Zawelela ngale is the first show by Hlobo in Sweden and the exhibition will include earlier artworks of importance combined with newly produced sculptures for the gallery space at Uppsala Art Museum, in the old Gustav Vasa castle.
Nicholas Hlobo would translate the exhibition title Zawelela ngale as “They have crossed to the other side” and by this he describes the performative act of transgressing, crossing a border, or things that have transcended onto another state. Zawelela ngale could be understood as the need to acknowledge changes and shifts in identities and the multifaceted nature of humans. The sculpture Umrhubuluzi, translated as “the crawler” from 2010 from the Norlinda and José Lima Collection, on a long term loan to Oliva Creative Factory Art Museum, Madeira in Portugal, is linked to the recurrent theme. A sea creature made out of rubber and organza, with a masklike face stitched together with red ribbons that loosely hang across the scull like dripping blood, or nerve fibres plugged in with the flux of contemporary society. The alien creature appears as both human and animal, hostile and yet desirable. Hlobo plays with the concept of gay fetish and the mermaid that is feminine, seductive and dangerous at the same time. The notion of water as life giving and a place for transformation and spirituality is present in the show. The artworks mimic plants and creatures, representing an abstract landscape. But the shapes also carry other meanings such as the violence in post-apartheid society or in nature itself. The crawler crossing to the other side could also be the MK soldiers, who during the liberation movement would sneak across the border to mobilize against the apartheid regime.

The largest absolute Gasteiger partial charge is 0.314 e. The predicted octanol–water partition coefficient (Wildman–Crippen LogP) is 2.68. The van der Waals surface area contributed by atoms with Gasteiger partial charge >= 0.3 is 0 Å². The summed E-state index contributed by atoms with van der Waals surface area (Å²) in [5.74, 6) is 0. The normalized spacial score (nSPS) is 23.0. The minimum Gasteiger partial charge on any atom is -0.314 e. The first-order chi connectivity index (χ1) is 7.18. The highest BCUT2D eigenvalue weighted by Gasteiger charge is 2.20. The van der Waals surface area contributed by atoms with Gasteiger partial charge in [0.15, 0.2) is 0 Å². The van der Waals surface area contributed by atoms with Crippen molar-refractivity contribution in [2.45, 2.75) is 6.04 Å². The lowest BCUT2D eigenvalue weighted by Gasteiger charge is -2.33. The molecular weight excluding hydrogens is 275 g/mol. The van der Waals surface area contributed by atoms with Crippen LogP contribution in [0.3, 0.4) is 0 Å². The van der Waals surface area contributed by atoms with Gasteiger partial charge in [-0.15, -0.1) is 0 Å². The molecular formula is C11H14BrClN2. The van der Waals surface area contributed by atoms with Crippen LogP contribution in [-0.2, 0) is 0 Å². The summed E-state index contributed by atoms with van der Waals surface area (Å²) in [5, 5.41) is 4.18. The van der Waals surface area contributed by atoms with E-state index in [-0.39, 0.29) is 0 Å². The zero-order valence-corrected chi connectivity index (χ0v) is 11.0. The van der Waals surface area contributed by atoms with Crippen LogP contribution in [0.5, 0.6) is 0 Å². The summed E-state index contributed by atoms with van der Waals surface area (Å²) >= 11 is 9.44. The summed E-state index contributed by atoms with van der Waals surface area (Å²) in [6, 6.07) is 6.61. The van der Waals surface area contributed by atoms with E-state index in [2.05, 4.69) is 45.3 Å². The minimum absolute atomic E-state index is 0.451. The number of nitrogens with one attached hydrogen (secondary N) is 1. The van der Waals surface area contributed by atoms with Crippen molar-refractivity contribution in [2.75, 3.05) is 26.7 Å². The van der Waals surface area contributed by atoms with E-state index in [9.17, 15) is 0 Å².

Nicholas Hlobo´s long career of international projects and solo shows includes those at Nasjonalmuseet for kunst, arkitektur og design in Oslo (2011), Locust Projects in Miami (2013), and Museum Beelden aan Zee, The Hague (2016). He is represented in collections including Tate Modern, Centre Pompidou, SFMOMA, Museum für Moderne Kunst in Frankfurt, and Fundação Calouste Gulbenkian in Lisbon, amongst others. In 2011 Hlobo showed newly commissioned work on ILLUMInations, the 54th International Art Exhibition of the Venice Biennale. He was also included in the biennales in Liverpool, 2010 and Sydney, 2012 and the Guangzhou Triennial, 2008. Hlobo was the first recipient of the Villa Extraordinary Award for Sculpture in 2016. He was the Tollman Award winner 2006, the Standard Bank Young Artist for Visual Art 2009, and the Rolex Visual Arts Protégé for 2010/11, working with Anish Kapoor as his mentor. He is represented by Lehmann Maupin in New York and Stevenson, Cape Town and Johannesburg.
Curator: Rebecka Wigh Abrahamsson, Uppsala Art Museum.
Uppsala Art Museum is very grateful to the support by collectors, such as Ekard collection, Ki Collections, Norlinda and José Lima Collection and the generous collaboration with Stevenson, Cape Town/Johannesburg and the artist himself.